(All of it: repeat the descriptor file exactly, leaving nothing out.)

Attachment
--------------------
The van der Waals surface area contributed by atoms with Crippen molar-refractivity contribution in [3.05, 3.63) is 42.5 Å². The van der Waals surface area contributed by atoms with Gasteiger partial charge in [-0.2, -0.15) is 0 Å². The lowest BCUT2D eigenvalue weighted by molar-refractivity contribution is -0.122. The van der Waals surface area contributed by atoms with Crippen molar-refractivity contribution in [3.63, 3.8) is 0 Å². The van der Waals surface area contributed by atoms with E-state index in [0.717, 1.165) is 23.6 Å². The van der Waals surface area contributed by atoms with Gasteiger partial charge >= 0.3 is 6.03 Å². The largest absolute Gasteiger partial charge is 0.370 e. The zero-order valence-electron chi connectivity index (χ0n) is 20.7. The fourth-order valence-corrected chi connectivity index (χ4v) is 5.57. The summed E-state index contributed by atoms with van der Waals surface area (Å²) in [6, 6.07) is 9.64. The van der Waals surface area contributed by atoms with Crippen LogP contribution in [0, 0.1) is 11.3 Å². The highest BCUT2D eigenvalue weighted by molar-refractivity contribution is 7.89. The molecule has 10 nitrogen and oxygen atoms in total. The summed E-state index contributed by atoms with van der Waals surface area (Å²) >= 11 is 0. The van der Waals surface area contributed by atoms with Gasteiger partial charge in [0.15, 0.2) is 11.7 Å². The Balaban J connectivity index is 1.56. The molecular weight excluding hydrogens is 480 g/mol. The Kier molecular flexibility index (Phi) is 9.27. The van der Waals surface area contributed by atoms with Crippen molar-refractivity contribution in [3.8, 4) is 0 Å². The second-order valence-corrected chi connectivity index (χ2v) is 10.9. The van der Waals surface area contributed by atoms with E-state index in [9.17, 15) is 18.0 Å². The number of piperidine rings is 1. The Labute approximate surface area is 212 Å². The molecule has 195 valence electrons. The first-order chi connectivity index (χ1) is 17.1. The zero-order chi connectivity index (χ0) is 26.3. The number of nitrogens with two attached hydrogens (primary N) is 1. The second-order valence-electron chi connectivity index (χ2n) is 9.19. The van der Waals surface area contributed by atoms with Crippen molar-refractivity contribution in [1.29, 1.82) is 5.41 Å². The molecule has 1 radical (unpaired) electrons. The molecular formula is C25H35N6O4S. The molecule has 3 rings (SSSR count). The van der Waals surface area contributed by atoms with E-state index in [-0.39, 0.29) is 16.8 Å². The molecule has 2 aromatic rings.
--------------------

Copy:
The van der Waals surface area contributed by atoms with Crippen molar-refractivity contribution in [3.05, 3.63) is 42.5 Å². The van der Waals surface area contributed by atoms with Gasteiger partial charge in [-0.2, -0.15) is 0 Å². The lowest BCUT2D eigenvalue weighted by molar-refractivity contribution is -0.122. The van der Waals surface area contributed by atoms with Crippen molar-refractivity contribution in [3.63, 3.8) is 0 Å². The van der Waals surface area contributed by atoms with E-state index in [0.717, 1.165) is 23.6 Å². The van der Waals surface area contributed by atoms with Gasteiger partial charge >= 0.3 is 6.03 Å². The largest absolute Gasteiger partial charge is 0.370 e. The zero-order valence-electron chi connectivity index (χ0n) is 20.7. The fourth-order valence-corrected chi connectivity index (χ4v) is 5.57. The summed E-state index contributed by atoms with van der Waals surface area (Å²) in [6, 6.07) is 9.64. The van der Waals surface area contributed by atoms with Crippen LogP contribution in [0, 0.1) is 11.3 Å². The highest BCUT2D eigenvalue weighted by molar-refractivity contribution is 7.89. The molecule has 10 nitrogen and oxygen atoms in total. The summed E-state index contributed by atoms with van der Waals surface area (Å²) >= 11 is 0. The van der Waals surface area contributed by atoms with Gasteiger partial charge in [0.15, 0.2) is 11.7 Å². The Balaban J connectivity index is 1.56. The molecular weight excluding hydrogens is 480 g/mol. The Kier molecular flexibility index (Phi) is 9.27. The van der Waals surface area contributed by atoms with Crippen molar-refractivity contribution in [3.8, 4) is 0 Å². The second-order valence-corrected chi connectivity index (χ2v) is 10.9. The van der Waals surface area contributed by atoms with E-state index in [9.17, 15) is 18.0 Å². The number of piperidine rings is 1. The Labute approximate surface area is 212 Å². The molecule has 195 valence electrons. The first-order chi connectivity index (χ1) is 17.1. The zero-order chi connectivity index (χ0) is 26.3. The number of nitrogens with two attached hydrogens (primary N) is 1. The second-order valence-electron chi connectivity index (χ2n) is 9.19. The van der Waals surface area contributed by atoms with Crippen molar-refractivity contribution in [1.29, 1.82) is 5.41 Å². The molecule has 1 radical (unpaired) electrons. The molecular formula is C25H35N6O4S. The molecule has 3 rings (SSSR count). The van der Waals surface area contributed by atoms with E-state index in [-0.39, 0.29) is 16.8 Å². The molecule has 2 aromatic rings.